News Releases - Superfund and Brownfields
EPA Region 7 to Conduct Removal Action and Radiological Assessment at Beta Chem Lab Facility in Lenexa, Kan.
Release Date: 04/30/2014
Contact Information: Chris Whitley, 913-551-7394, email@example.com
FOR IMMEDIATE RELEASE
(Lenexa, Kan., April 30, 2014) - EPA Region 7 will begin work next week to remove hazardous chemicals and conduct a radiological assessment of the abandoned and seized Beta Chem Laboratory facility at 14410 West 100th Street, in Lenexa, Kan.
Region 7’s On-Scene Coordinators (OSCs) and EPA contractors will begin the removal and assessment work on Monday, May 5. EPA anticipates the work could take about four weeks to complete.
Beta Chem previously used the 2,000-square-foot facility, situated in the Noon Industrial Park, for the synthesis of radioactive carbon-14 into pharmaceutical compounds for medical research. Between 2006 and 2012, the Kansas Department of Health and Environment (KDHE) tried to compel the company to attain compliance with its Radioactive Materials License, but the company did not comply.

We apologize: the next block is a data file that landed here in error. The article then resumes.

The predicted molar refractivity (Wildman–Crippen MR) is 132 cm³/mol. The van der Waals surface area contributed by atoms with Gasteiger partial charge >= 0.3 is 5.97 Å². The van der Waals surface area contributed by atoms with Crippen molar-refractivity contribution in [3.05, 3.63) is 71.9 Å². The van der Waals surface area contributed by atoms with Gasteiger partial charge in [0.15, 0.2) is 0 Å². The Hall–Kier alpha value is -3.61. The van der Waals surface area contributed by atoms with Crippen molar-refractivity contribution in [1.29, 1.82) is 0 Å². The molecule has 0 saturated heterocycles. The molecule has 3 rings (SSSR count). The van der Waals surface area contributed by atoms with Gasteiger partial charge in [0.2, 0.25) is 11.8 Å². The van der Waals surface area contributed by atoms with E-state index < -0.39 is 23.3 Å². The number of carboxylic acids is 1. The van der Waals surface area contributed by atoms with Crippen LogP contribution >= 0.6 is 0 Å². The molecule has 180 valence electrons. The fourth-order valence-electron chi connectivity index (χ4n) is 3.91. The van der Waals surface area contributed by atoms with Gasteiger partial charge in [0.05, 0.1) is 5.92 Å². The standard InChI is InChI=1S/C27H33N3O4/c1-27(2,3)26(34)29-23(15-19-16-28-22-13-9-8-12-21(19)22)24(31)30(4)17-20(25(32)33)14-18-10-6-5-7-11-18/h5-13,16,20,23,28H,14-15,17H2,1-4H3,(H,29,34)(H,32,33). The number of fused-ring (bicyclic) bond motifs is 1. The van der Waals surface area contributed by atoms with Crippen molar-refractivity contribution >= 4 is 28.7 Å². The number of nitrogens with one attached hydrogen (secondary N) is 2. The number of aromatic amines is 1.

On October 3, 2013, KDHE seized and secured the lab facility, which was found to contain numerous hazardous materials and substances, including compressed gas cylinders and deteriorated containers of various chemicals. In February 2014, KDHE referred the facility to EPA Region 7’s Superfund Division for further investigation and removal of the hazardous materials.
EPA’s work will occur in two phases. First, OSCs and contractors will address the collection, characterization, segregation and off-site disposal of containers of hazardous substances present at the site. The second phase will include an assessment of the nature and extent of non-containerized hazardous substances, including radiological contamination. Preliminary screening of soils at the back door of the lab facility has detected beta radiation at elevated levels.
Under the federal Comprehensive Environmental Response, Compensation and Liability Act (CERCLA), also known as the Superfund law, EPA may take removal actions to abate, prevent, minimize, stabilize, mitigate or eliminate the release or threat of release of hazardous materials when the Agency determines there is a threat to public health or welfare or the environment.
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